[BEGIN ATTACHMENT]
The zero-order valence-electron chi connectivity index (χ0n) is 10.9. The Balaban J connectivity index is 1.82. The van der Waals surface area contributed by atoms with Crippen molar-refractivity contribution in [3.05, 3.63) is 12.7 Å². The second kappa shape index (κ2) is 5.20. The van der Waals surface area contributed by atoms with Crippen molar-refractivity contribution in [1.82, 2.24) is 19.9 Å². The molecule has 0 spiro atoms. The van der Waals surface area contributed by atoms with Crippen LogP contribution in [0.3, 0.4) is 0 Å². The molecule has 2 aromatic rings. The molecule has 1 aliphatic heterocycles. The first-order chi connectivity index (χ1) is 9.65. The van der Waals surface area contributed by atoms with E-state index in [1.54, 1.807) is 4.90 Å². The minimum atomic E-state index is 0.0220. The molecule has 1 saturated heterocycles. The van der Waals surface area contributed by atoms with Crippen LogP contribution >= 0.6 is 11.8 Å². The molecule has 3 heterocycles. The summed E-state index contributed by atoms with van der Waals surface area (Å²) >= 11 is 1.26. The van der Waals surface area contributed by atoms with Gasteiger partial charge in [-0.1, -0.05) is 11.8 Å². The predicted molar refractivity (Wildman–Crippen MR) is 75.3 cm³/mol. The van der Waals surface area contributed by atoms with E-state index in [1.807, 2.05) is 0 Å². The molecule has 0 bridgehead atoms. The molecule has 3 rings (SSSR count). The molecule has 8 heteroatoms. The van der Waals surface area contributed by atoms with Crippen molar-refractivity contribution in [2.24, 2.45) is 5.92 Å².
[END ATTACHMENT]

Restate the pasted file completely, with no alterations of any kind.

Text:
The zero-order valence-electron chi connectivity index (χ0n) is 10.9. The Balaban J connectivity index is 1.82. The van der Waals surface area contributed by atoms with Crippen molar-refractivity contribution in [3.05, 3.63) is 12.7 Å². The second kappa shape index (κ2) is 5.20. The van der Waals surface area contributed by atoms with Crippen molar-refractivity contribution in [1.82, 2.24) is 19.9 Å². The molecule has 0 spiro atoms. The van der Waals surface area contributed by atoms with Crippen LogP contribution in [0.3, 0.4) is 0 Å². The molecule has 2 aromatic rings. The molecule has 1 aliphatic heterocycles. The first-order chi connectivity index (χ1) is 9.65. The van der Waals surface area contributed by atoms with E-state index in [1.54, 1.807) is 4.90 Å². The minimum atomic E-state index is 0.0220. The molecule has 1 saturated heterocycles. The van der Waals surface area contributed by atoms with Crippen LogP contribution >= 0.6 is 11.8 Å². The molecule has 3 heterocycles. The summed E-state index contributed by atoms with van der Waals surface area (Å²) >= 11 is 1.26. The van der Waals surface area contributed by atoms with Gasteiger partial charge in [-0.1, -0.05) is 11.8 Å². The predicted molar refractivity (Wildman–Crippen MR) is 75.3 cm³/mol. The van der Waals surface area contributed by atoms with E-state index in [1.807, 2.05) is 0 Å². The molecule has 0 bridgehead atoms. The molecule has 3 rings (SSSR count). The molecule has 8 heteroatoms. The van der Waals surface area contributed by atoms with Crippen molar-refractivity contribution in [2.24, 2.45) is 5.92 Å².